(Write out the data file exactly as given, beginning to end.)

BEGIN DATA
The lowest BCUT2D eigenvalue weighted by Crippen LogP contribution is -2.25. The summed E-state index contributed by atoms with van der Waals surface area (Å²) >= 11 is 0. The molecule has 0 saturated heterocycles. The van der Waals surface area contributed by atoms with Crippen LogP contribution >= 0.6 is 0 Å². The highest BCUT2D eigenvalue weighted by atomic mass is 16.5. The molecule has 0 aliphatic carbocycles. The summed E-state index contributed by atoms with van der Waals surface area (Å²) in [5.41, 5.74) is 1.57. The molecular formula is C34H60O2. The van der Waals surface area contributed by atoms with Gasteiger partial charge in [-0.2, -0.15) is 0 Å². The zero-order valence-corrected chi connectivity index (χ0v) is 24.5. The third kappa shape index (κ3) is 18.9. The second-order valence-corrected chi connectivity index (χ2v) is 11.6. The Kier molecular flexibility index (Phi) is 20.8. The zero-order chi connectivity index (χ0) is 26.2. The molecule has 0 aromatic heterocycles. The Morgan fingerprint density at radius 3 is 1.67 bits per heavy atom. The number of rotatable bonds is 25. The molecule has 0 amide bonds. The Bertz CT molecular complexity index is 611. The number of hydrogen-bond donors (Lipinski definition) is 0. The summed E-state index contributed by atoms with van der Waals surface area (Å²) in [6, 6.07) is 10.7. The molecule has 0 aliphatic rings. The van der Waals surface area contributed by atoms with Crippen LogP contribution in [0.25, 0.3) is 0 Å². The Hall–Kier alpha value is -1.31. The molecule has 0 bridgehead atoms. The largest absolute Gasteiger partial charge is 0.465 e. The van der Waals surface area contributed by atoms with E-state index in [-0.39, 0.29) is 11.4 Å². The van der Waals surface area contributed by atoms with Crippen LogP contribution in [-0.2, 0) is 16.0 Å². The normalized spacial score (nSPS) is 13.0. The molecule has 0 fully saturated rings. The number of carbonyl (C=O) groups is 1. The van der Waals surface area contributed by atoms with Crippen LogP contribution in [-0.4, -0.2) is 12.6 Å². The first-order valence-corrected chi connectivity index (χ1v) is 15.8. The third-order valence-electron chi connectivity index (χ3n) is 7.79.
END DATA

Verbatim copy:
The lowest BCUT2D eigenvalue weighted by Crippen LogP contribution is -2.25. The summed E-state index contributed by atoms with van der Waals surface area (Å²) >= 11 is 0. The molecule has 0 saturated heterocycles. The van der Waals surface area contributed by atoms with Crippen LogP contribution >= 0.6 is 0 Å². The highest BCUT2D eigenvalue weighted by atomic mass is 16.5. The molecule has 0 aliphatic carbocycles. The summed E-state index contributed by atoms with van der Waals surface area (Å²) in [5.41, 5.74) is 1.57. The molecular formula is C34H60O2. The van der Waals surface area contributed by atoms with Gasteiger partial charge in [-0.2, -0.15) is 0 Å². The zero-order valence-corrected chi connectivity index (χ0v) is 24.5. The third kappa shape index (κ3) is 18.9. The second-order valence-corrected chi connectivity index (χ2v) is 11.6. The Kier molecular flexibility index (Phi) is 20.8. The zero-order chi connectivity index (χ0) is 26.2. The molecule has 0 aromatic heterocycles. The Morgan fingerprint density at radius 3 is 1.67 bits per heavy atom. The number of rotatable bonds is 25. The molecule has 0 amide bonds. The Bertz CT molecular complexity index is 611. The number of hydrogen-bond donors (Lipinski definition) is 0. The summed E-state index contributed by atoms with van der Waals surface area (Å²) in [6, 6.07) is 10.7. The molecule has 0 aliphatic rings. The van der Waals surface area contributed by atoms with Crippen LogP contribution in [0.25, 0.3) is 0 Å². The Hall–Kier alpha value is -1.31. The molecule has 0 bridgehead atoms. The largest absolute Gasteiger partial charge is 0.465 e. The van der Waals surface area contributed by atoms with E-state index in [-0.39, 0.29) is 11.4 Å². The van der Waals surface area contributed by atoms with Crippen LogP contribution in [-0.2, 0) is 16.0 Å². The normalized spacial score (nSPS) is 13.0. The molecule has 0 fully saturated rings. The number of carbonyl (C=O) groups is 1. The van der Waals surface area contributed by atoms with Crippen LogP contribution in [-0.4, -0.2) is 12.6 Å². The first-order valence-corrected chi connectivity index (χ1v) is 15.8. The third-order valence-electron chi connectivity index (χ3n) is 7.79.